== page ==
Long Exposure"I'm not afraid of excess money, but of hedonism. It erodes sharpness."
"I'm not afraid of excess money, but of hedonism. It erodes sharpness."
After surviving a helicopter accident, Amnon Shashua explains why genius lies in identifying problems rather than solving them
Amnon Shashua - Founder & CEO of Mobileye, co-founder and co-CEO of OrCam, Sr. VP at Intel, Chairman of AI21 Labs, founder and owner of One Zero, Israel’s first digital bank
Mobileye has made you a very rich person. In the past you’ve said that excess money corrupts.
"I said this in the context of being careful with the children, because you do something not just to make a living, but to also do something meaningful.. I believe that in this area they get a positive example from my wife and I."
Money won’t corrupt you?
"Personally, I'm not afraid of money as much as I am of hedonism. It will eventually cause a loss of sharpness. I am surrounded on a daily basis by the smartest people on the planet, it's like getting a sharpness booster every day. Hedonism erodes it."
What's the problem with hedonism?
"It does not appeal to me. Even when we go on vacation, after two or three days I am already restless. I have to constantly do something. Think of a problem, think of a solution, I must constantly stimulate my mind. I am willing to take a break, only as long as it is in small portions, otherwise I’m climbing the walls. We went on vacation to Papua New Guinea, and the planning was two weeks minimum, but after two weeks I gave my wife a kiss and ran away. I couldn’t take it anymore. There was no internet, I was completely disconnected. I took a big box there that was supposed to provide me with satellite internet. I tried to connect with antennas, but nothing worked. I was stuck there, I had to make the most of those two weeks and I couldn’t leave in the middle. "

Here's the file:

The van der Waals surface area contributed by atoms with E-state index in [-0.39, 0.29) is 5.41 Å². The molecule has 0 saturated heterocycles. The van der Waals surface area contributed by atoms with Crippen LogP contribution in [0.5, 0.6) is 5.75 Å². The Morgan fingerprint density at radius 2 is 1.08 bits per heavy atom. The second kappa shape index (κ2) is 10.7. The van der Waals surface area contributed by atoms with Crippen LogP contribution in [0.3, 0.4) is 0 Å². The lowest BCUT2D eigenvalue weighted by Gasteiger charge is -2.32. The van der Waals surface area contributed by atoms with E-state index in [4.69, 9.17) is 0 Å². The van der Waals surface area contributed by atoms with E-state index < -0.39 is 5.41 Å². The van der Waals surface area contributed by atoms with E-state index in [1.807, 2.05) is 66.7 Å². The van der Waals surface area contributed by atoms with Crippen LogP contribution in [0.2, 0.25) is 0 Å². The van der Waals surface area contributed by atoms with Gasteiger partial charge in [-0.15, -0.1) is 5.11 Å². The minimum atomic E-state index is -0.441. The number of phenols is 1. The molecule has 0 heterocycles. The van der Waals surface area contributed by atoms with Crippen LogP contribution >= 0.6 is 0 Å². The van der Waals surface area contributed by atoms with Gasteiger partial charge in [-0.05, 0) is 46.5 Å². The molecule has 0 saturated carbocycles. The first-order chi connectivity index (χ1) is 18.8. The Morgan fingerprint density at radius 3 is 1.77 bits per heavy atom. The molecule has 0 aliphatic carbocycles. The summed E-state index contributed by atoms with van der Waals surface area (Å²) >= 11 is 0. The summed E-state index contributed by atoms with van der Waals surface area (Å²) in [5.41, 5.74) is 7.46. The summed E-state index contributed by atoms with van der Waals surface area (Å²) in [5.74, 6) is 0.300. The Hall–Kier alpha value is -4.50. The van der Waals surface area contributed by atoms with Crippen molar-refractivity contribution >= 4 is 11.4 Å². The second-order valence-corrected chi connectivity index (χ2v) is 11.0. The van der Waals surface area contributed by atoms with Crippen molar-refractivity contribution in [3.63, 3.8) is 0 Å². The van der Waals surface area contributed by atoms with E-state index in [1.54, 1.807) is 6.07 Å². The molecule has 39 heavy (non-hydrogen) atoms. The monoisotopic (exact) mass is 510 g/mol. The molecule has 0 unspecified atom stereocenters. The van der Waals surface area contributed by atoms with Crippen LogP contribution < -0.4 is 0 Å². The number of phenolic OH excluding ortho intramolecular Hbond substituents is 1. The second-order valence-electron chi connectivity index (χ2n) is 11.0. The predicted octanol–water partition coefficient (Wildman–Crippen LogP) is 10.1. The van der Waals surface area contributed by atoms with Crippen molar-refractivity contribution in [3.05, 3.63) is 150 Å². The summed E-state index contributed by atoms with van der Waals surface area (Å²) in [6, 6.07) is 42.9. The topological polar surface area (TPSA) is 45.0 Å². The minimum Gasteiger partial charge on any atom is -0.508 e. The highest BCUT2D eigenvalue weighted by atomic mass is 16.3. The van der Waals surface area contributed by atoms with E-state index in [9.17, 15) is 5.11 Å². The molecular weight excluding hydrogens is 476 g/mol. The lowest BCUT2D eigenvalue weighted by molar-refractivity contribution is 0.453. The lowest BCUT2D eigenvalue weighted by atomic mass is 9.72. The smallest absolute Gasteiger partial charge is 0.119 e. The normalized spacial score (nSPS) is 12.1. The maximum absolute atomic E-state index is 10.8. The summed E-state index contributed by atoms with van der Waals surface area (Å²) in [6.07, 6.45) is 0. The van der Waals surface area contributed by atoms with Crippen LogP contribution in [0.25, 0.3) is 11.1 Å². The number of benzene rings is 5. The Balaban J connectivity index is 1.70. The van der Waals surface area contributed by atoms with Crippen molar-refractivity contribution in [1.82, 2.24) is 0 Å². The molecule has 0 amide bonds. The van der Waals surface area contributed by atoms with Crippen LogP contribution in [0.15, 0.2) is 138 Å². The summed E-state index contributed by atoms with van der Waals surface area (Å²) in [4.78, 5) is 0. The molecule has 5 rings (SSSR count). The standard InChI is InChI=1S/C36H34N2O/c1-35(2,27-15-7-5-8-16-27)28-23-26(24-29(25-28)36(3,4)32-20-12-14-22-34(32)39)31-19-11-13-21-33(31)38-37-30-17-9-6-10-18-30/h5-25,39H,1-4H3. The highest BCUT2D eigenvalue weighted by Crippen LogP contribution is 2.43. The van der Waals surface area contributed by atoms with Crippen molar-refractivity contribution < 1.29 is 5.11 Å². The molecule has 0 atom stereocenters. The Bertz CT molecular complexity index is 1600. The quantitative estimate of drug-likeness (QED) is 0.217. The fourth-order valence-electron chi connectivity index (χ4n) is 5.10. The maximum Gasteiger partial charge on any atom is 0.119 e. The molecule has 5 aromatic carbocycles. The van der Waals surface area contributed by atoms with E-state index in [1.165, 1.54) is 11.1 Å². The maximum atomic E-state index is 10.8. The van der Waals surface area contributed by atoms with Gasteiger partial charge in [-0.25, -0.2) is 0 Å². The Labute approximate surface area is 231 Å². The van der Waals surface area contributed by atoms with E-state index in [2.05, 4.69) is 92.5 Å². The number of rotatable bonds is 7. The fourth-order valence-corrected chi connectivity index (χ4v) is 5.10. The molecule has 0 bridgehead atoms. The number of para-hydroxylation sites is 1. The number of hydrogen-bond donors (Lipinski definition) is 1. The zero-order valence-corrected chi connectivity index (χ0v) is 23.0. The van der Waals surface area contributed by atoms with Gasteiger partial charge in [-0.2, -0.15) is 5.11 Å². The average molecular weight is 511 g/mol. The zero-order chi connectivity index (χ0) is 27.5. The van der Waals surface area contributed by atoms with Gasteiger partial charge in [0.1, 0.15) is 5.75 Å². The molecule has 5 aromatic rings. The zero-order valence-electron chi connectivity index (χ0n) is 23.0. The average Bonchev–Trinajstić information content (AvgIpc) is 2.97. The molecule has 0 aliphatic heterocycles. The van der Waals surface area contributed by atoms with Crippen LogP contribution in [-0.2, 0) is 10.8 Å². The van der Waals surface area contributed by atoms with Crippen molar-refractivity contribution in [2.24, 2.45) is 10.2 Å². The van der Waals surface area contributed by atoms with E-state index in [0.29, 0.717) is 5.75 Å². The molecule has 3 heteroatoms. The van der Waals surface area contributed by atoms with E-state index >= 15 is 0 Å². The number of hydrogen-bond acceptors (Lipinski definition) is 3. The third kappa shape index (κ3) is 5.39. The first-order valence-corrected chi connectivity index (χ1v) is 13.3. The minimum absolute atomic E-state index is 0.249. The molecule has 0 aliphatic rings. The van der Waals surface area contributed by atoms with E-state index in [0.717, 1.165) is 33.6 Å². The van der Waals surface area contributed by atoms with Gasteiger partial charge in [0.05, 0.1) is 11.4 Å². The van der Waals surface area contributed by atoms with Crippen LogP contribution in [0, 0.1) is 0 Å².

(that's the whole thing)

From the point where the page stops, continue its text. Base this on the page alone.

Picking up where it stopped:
How much time did you really need on this vacation?
"I would have condensed everything into two days."
You set up companies, you made huge exits, but you still kept your job as a professor at the Hebrew University, set up a digital bank and are a partner in start-ups. What motivates you?
"What motivated and still motivates me is the need to think about problem solving. Throughout my career, in meetings with engineers or academics, I find that most people do not recognize the importance of defining the problem accurately. 70% of the project is problem solving, and only 30% is the solution. People think genius is in the solution and the problems are there, you just have to choose. But the real genius is in the exact definition of the problem."
"For example, on the subject of the Coronavirus. How do you define the problem: Preventing a fifth wave? Even New Zealand has not succeeded. Persuading the majority of the population to get vaccinated? I do not see an important politician who will quarrel with his electorate to reach 90% immunization. But if the problem they want to solve is the overcrowding of hospitals with patients in order to prevent hospital insufficiency, then because 90% of the population responsible for the inpatient burden, aged 60 and over, is vaccinated - then this is a problem we have more or less solved."
The desire to solve problems is an obsession?
"Yeah. It's all the time. Problem after problem after problem."